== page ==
Lotus Elan

S3 Pedal Box Alignment

PostPost by: simonriley11 » Tue Apr 06, 2021 9:55 am

The brake pedal on my 1966 S3 RHD DHC appears to be a bit stiff and on first use will occasionally stay down leaving the brakes on. Up to now it always releases with a quick pump and is fine for the rest of the journey but obviously something is not right.
I would like to check the alignment of the bush in the aluminium housing (attached to the body) on the RH end of the pedal shaft by loosening the two bolts - however are the nuts captive as they look very difficult to get at.
Any advice will be greatly appreciated.
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PostPost by: ericbushby » Tue Apr 06, 2021 10:17 am

Good morning Simon,
I`ve been there when I took the pedal assembly out to bend the clutch and brake pedal to the left so that I could drive comfortably with my big feet. Now I can just press one pedal at once!!
I seem to remember the nuts are not captive and the whole bush mounting can be moved to permit alignment.
I tied string to the spanner for when I dropped it. You may need some spare nuts as well. Some bad language may be involved doing that job.
The top of the horizontal tube has some oil holes in it. You could try that first.
Getting the bush back in the best position was difficult. A friend managed to remove the pedal assembly without disturbing the bush, which was a much better idea.
Good luck
Eric in Burnley
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PostPost by: nmauduit » Tue Apr 06, 2021 12:16 pm

simonriley11 wrote:The brake pedal on my 1966 S3 RHD DHC appears to be a bit stiff and on first use will occasionally stay down leaving the brakes on...
I would like to check the alignment of the bush in the aluminium housing (attached to the body) on the RH end of the pedal shaft by loosening the two bolts...


are you 100% sure this comes from a pedal axis misalignement? agreed, this specific part is tricky to reach, and all the rest being in decent condition (other side aligned, lubed...) and pull back spring in place, one could check the pedal independantly from the hydraulics : an other likely cause would be corrosion of the master cylinder, causing the piston to stay stuck at a given location past the tight spot... and something you'd want to remedy before a leak.
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PostPost by: elans3 » Tue Apr 06, 2021 3:01 pm

I'd concur with the above. Check master cylinder first....
Current :- Elan S3 DHC SE S/S 1968,
1963 Alfa Giulia Ti Super Rep.
Previous :-
Elan S3 DHC SE SS 1968,
Elan S3 DHC S/E 1966
Elan S3 FHC Pre-Airflow 1966
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PostPost by: Billmack » Tue Apr 06, 2021 3:14 pm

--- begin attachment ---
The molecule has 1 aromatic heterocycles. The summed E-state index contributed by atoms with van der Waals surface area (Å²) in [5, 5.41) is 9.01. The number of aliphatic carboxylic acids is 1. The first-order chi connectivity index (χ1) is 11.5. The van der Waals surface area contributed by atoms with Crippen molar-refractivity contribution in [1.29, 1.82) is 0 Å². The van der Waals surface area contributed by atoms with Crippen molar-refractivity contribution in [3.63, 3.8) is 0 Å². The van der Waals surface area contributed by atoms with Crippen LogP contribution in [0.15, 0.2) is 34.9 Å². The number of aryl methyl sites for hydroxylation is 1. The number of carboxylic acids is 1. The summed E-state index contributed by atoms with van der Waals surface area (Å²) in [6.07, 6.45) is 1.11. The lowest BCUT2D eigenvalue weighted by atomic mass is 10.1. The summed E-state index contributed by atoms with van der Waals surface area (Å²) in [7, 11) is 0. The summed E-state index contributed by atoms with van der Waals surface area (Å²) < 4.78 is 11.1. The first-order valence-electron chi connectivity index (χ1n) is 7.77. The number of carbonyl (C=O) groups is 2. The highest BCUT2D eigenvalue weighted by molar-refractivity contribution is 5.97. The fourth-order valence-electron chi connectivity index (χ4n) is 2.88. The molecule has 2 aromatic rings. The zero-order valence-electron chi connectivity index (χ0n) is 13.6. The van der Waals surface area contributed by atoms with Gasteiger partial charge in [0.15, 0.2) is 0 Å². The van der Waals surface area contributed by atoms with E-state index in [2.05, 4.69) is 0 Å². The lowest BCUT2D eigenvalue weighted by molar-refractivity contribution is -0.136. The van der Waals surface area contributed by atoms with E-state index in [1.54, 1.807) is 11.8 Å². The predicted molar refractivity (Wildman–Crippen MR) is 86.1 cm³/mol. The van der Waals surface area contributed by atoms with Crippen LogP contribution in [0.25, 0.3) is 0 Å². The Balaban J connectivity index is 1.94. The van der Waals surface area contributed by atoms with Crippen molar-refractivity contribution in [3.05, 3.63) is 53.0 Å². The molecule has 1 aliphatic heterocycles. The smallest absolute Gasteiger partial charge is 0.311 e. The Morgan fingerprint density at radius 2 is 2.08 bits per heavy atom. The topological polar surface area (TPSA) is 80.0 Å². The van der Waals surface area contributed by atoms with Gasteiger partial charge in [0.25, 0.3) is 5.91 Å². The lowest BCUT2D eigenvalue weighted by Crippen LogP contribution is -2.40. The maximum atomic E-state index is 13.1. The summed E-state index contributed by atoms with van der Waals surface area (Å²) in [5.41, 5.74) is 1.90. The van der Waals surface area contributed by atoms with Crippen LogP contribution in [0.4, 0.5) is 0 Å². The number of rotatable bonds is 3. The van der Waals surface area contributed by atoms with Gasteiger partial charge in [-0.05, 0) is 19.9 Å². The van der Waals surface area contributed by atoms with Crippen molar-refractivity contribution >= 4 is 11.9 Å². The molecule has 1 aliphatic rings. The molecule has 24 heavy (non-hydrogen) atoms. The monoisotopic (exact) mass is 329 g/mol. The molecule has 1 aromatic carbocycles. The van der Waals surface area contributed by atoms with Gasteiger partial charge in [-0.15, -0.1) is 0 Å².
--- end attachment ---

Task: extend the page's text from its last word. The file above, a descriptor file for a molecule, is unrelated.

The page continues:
My bet would be on cleaning and lubing the pedal shaft. First try oiling the holes mentioned earlier and exercising the pedal. Repeat a few times if no joy remove the assembly disassemble clean and relube.The cylinder itself being stuck would not produce this symptom as the pushrod is not attached to the piston.
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PostPost by: simonriley11 » Tue Apr 06, 2021 4:31 pm

Thanks for all your help so far.
After I posted my question I decided to disconnect the pedal from the master cylinder pushrod. I found that the pedal was stiff so I lubricated all the moving parts I could see (I haven't looked for oil holes -I will have a look tomorrow) and also I found that the return spring was providing no tension with the pedal in it's 'off' position. I suspect the spring is either incorrect or has stretched in the past.
I made up a small bracket and attached it to one of the steering column bracket bolts which extended the spring by about 1/2 inch - so having now re-attached the pedal to the master cylinder the spring returns it correctly.
I suspect that a stiff pedal due to lack of lubrication and a non working return spring were the cause of my problem.
Thanks again - Simon
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PostPost by: RichardHawkins » Tue Apr 06, 2021 6:33 pm

Simon,

Gad to hear you have solved your current problem. I believe you can remove the pedal assembly by slackening the bearing at the right hand end of the shaft. The nuts are not captive. I made the mistake of removing the bearing, and found this an extremely difficult thing to put back together, I broke a rib whilst leaning on the sill. This job may be easier if you are left handed.

Hope this helps,

Richard Hawkins
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